The States agreed that a reasonable adjustment is a necessary and appropriate modification or adjustment, that does not impose a “disproportionate burden”, which a disabled person requires in order to be treated equally.
Just because someone falls within the definition of disability, does not mean that they would be entitled to a reasonable adjustment. Adjustments must be
“appropriate” and “necessary” and not represent a “disproportionate burden”. This ensures that the duty is focussed on the removal of barriers that actually
exist in a way that is sensitive to the needs of employers in terms of proportionality (taking account of available resources). So, if the person’s impairment has no practical effect in the context of the particular employer’s workplace, the employer would not have to make an adjustment as it would not be “necessary”.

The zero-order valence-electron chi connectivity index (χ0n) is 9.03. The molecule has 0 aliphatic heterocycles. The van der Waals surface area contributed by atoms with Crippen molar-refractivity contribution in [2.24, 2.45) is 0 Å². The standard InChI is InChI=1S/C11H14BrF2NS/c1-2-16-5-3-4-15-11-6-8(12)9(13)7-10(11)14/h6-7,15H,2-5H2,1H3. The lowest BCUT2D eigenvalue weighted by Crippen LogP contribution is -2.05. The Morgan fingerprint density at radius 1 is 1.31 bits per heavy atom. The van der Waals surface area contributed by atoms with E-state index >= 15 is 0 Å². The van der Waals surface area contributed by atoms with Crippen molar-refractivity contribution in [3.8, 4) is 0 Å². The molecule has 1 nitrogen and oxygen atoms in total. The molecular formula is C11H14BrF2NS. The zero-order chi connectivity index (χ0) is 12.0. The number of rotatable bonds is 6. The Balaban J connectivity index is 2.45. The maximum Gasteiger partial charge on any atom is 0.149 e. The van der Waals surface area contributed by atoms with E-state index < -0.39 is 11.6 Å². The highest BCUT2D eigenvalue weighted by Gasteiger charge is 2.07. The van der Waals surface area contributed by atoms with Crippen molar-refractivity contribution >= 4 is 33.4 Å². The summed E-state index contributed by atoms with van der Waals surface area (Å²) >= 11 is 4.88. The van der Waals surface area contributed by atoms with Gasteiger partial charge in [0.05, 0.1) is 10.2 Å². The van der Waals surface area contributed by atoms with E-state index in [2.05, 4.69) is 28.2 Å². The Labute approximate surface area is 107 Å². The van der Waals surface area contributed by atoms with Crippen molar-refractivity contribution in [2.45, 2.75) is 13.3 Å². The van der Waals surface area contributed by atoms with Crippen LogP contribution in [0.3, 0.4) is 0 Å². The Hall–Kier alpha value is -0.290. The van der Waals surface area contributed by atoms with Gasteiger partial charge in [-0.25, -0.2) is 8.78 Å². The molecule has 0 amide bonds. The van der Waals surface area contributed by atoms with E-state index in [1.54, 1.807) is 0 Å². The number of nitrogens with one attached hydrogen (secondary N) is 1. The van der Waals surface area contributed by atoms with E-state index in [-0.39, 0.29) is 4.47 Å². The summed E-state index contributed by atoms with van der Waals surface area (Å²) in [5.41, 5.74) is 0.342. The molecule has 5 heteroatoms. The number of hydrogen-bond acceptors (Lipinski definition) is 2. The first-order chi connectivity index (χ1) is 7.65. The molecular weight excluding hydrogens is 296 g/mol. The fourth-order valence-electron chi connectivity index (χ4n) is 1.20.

The following gives the changes made in the development of the concept of reasonable adjustment locally.
Original Policy Proposals (2019)
Committee proposed the term “appropriate adjustment”
Consultation Feedback (2019-2020)
Request to re-name the duty “reasonable adjustment” and for it to be more similar to the UK due to familiarity.
Final – What the States have Agreed (2020)
Appropriate adjustment” to be re-named “reasonable adjustment”. The duty to provide a reasonable adjustment will only apply where a disabled person would suffer a “substantial disadvantage” (i.e. more than minor or trivial disadvantage) without the adjustment.
For education providers and goods or services providers the reasonable adjustment duty will be to disabled people generally, thereby making it proactive (as well as reactive), as in the UK.
Five year delay from commencement before any changes (removal or alteration) required to physical features.